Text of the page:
• Type: Certain exercises use more oxygen and require faster heart rates. Students will identify activities that are heart healthy. Will see how frequency, intensity, and time can influence aerobic fitness. Place healthy heart activities on the wall. Practice each station. Choose students to be taggers. Students getting tagged complete an activity on the wall and join back into game. Take rests and change taggers often. Change locomotor skills for game. Ask students to name several examples of aerobic activities. Ask students why aerobic activity is good for their body.
• Time: How long you participate in an activity. Talk to students about pacing and that they will move for 15 minutes straight. That they will need to move at a speed they can continue the entire time. Change movements throughout the 15 minutes. Highlight that students should be active like this for 60 minutes each day. Brainstorm ways to do this. Student’s thumbs up or down whether they were able to keep going the entire time.
• Frequency: Fitness Log- Students will understand and show that they know how often they need to perform physical activity. After cardiovascular workout, have students brainstorm ways in which they can get their heart, lungs, and muscles moving each day. Inside and outside of PE class. Students fill out fitness contract and log with parents. Discuss different ways to get active. Talk about different opportunities in the community to be active.
• Intensity: How hard you work in an activity. Students will learn benefits of good aerobic fitness. Will demonstrate principle of intensity by participating in activities with varying intensities. Check heart rate to monitor intensity. Talk about aerobic fitness and intensity. Warm students up. Students in station groups. 15 seconds at each station and move to the next. Students are completing different jumping activities (jump rope. Chinese jump rope, long ropes, jumping jacks) at each station. Cool down after work. At next class have students increase the intensity of each station by increasing the time at each. Talk about how intense each activity was. Describe intensity and ask for students to describe how to change the intensity.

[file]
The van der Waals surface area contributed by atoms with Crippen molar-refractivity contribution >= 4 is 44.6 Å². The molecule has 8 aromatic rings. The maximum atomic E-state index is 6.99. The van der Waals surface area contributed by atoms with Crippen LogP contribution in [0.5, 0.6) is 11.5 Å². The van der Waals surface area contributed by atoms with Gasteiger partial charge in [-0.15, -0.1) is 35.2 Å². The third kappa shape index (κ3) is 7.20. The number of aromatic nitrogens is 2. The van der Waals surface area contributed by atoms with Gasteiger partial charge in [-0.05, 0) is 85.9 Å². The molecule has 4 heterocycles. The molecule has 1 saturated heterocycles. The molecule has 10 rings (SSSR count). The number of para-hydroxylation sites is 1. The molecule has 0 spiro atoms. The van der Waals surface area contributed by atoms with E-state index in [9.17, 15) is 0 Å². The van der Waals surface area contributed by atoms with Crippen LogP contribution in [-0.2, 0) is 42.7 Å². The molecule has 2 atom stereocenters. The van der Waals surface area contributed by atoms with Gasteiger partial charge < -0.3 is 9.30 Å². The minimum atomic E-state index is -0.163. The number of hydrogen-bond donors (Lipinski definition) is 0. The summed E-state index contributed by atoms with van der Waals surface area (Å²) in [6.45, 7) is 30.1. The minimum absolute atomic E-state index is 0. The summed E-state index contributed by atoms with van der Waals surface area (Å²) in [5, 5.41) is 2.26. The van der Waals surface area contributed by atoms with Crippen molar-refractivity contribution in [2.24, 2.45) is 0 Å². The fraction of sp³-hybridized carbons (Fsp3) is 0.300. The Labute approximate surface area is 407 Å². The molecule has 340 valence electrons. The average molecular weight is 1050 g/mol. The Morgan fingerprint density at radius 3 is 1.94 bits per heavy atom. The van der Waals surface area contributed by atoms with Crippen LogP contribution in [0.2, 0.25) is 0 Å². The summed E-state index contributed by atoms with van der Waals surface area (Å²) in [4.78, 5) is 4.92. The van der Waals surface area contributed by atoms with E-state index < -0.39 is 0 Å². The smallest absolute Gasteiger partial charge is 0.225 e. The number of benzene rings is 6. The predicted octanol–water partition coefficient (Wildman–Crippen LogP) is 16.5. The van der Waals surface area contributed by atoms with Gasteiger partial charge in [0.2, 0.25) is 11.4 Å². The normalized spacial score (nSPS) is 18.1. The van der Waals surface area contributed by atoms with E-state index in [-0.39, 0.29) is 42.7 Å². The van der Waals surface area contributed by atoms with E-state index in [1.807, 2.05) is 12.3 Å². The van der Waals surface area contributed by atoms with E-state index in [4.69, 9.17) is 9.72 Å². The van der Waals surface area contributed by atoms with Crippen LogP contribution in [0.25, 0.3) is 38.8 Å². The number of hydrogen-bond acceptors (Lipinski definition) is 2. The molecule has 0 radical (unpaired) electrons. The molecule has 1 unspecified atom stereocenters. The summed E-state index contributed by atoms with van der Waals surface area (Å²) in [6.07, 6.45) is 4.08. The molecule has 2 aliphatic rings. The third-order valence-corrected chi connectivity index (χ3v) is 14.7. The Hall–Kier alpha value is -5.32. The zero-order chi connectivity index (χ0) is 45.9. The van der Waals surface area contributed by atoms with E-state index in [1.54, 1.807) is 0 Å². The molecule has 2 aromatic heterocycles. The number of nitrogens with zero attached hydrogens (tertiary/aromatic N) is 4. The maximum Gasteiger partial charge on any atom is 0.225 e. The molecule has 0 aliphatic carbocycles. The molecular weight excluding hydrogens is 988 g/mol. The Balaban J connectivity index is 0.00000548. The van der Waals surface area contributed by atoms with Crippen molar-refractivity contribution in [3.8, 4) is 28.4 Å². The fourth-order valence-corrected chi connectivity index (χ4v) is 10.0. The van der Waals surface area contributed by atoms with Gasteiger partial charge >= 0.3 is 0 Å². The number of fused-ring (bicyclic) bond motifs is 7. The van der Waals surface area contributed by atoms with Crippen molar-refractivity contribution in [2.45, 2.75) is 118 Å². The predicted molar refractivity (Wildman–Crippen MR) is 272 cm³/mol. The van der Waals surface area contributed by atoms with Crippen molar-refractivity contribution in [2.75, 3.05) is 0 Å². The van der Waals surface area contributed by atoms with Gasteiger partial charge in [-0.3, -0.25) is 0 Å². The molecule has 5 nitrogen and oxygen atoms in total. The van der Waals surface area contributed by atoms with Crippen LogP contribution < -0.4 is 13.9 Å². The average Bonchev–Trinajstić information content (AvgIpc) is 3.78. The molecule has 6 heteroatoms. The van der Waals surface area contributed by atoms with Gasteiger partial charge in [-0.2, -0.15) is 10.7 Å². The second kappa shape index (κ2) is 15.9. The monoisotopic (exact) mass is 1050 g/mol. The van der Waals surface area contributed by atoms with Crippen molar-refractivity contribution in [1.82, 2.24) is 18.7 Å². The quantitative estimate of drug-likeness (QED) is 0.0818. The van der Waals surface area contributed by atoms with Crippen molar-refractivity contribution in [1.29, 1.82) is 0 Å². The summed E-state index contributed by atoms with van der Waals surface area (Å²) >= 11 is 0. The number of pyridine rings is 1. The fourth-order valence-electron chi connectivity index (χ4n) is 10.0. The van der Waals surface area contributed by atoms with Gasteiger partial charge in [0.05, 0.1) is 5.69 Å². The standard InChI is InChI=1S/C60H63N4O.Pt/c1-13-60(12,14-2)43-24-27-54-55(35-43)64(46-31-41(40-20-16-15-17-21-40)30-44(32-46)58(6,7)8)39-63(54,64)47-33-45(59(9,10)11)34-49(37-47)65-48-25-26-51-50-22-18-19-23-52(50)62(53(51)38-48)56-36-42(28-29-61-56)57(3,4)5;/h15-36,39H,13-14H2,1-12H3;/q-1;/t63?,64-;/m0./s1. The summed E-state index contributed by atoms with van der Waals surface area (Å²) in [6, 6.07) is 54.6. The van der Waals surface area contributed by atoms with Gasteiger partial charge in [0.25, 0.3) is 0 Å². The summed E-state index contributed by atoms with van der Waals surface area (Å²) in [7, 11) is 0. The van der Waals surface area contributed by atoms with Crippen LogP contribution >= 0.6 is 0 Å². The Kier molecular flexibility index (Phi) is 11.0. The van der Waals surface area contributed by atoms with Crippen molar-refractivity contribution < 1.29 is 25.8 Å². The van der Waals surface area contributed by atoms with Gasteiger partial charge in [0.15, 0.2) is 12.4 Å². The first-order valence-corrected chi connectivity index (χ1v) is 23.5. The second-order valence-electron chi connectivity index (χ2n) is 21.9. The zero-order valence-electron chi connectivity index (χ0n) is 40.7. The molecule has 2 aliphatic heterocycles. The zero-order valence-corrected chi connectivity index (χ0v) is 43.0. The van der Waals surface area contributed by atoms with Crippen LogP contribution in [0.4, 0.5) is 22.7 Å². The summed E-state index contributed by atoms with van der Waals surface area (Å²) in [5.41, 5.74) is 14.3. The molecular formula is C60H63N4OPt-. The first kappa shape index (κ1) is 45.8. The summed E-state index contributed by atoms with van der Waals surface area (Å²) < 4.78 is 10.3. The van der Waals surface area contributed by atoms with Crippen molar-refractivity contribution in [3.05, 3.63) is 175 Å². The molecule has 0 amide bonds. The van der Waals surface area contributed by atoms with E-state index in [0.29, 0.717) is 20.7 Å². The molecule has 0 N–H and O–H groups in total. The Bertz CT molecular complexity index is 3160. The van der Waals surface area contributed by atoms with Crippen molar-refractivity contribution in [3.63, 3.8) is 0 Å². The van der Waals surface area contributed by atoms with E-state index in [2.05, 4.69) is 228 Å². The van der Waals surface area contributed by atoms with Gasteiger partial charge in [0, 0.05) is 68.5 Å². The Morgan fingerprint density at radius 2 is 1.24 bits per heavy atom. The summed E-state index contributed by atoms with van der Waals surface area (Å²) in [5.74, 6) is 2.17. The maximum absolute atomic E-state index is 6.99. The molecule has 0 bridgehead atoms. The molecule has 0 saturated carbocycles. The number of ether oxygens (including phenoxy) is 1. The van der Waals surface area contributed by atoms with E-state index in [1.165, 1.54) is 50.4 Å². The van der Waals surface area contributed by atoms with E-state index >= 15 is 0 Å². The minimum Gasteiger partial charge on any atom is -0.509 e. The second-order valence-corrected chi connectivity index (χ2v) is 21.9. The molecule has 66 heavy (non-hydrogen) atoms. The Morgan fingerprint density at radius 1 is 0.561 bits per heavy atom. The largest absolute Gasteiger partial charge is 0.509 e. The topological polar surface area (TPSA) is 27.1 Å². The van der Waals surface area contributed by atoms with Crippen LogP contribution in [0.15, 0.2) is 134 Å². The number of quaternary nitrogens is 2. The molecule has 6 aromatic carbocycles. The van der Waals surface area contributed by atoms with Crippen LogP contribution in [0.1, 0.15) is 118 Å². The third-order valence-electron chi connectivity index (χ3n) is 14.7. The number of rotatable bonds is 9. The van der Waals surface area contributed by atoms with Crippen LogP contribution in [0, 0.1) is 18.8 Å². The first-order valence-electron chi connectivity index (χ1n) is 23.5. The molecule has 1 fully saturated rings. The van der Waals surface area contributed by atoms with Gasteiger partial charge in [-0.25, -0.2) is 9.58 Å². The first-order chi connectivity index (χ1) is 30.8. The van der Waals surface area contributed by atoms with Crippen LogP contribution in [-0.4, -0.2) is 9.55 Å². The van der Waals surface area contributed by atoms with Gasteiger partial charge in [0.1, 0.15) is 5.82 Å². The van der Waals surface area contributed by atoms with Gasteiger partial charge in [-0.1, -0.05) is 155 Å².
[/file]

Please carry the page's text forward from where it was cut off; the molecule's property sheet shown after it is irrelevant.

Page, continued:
• Type: Certain exercises use more oxygen and require faster heart rates. Students will understand that they must make choices to develop, sustain, and increase aerobic fitness. Students will be able to identify activities that are heart healthy and those that do other things. Stations with groups. Cards at each station with activities. Students will go through each activity and then decide which activities were heart healthy. Talk about what the other stations would help with. Ask students for activities that are heart healthy.
• Time: How long you participate in an activity. Talk to students about pacing. Tell students that they are trying to move around the track for 15 minutes without stopping. Discuss how this is aerobic activity and that they want to keep their heart rate up throughout. See if students can estimate their ending time. Talk about how this was only a piece of the 60 minutes that students should be active each day. Have students log the activities they choose over a week. See if they reach the minimum of 60 minutes a day.
Flexibility: is essential for learning and perfecting motor skills. Range of Motion is imperative to normal mobility. Connect students with stretching and the motor skills they are working on. This will enhance flexibility as a lifestyle choice. Create an awareness of need for flexibility. 3 times a week and preferably daily after a warm up. Slow stretch to the point of discomfort and then let go a little. 4-5 stretches per muscle group holding each for 10-30 seconds. Slow static stretch for all muscles and muscle groups.